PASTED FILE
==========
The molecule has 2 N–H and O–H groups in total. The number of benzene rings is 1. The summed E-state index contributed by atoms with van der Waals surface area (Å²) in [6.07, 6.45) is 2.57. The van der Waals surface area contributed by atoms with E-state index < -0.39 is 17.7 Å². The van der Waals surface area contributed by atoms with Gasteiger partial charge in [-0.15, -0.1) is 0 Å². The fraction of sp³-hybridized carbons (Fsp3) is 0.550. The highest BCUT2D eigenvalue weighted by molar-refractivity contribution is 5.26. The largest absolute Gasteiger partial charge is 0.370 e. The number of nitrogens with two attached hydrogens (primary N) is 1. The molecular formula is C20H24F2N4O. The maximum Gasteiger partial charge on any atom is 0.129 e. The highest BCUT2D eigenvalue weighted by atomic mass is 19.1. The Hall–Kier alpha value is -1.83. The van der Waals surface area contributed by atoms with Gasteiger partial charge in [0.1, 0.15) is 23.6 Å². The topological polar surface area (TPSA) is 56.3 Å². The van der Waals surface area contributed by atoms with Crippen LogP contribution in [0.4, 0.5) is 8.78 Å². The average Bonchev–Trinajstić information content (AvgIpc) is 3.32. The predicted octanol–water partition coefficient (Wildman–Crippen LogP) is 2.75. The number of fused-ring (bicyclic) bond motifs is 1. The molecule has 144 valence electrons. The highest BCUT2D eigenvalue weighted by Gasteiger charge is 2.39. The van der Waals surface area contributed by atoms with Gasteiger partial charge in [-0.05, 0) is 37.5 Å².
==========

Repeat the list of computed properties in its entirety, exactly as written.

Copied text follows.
The molecule has 2 N–H and O–H groups in total. The number of benzene rings is 1. The summed E-state index contributed by atoms with van der Waals surface area (Å²) in [6.07, 6.45) is 2.57. The van der Waals surface area contributed by atoms with E-state index < -0.39 is 17.7 Å². The van der Waals surface area contributed by atoms with Gasteiger partial charge in [-0.15, -0.1) is 0 Å². The fraction of sp³-hybridized carbons (Fsp3) is 0.550. The highest BCUT2D eigenvalue weighted by molar-refractivity contribution is 5.26. The largest absolute Gasteiger partial charge is 0.370 e. The number of nitrogens with two attached hydrogens (primary N) is 1. The molecular formula is C20H24F2N4O. The maximum Gasteiger partial charge on any atom is 0.129 e. The highest BCUT2D eigenvalue weighted by atomic mass is 19.1. The Hall–Kier alpha value is -1.83. The van der Waals surface area contributed by atoms with Gasteiger partial charge in [0.1, 0.15) is 23.6 Å². The topological polar surface area (TPSA) is 56.3 Å². The van der Waals surface area contributed by atoms with Crippen LogP contribution in [0.4, 0.5) is 8.78 Å². The average Bonchev–Trinajstić information content (AvgIpc) is 3.32. The predicted octanol–water partition coefficient (Wildman–Crippen LogP) is 2.75. The number of fused-ring (bicyclic) bond motifs is 1. The molecule has 144 valence electrons. The highest BCUT2D eigenvalue weighted by Gasteiger charge is 2.39. The van der Waals surface area contributed by atoms with Gasteiger partial charge in [-0.05, 0) is 37.5 Å².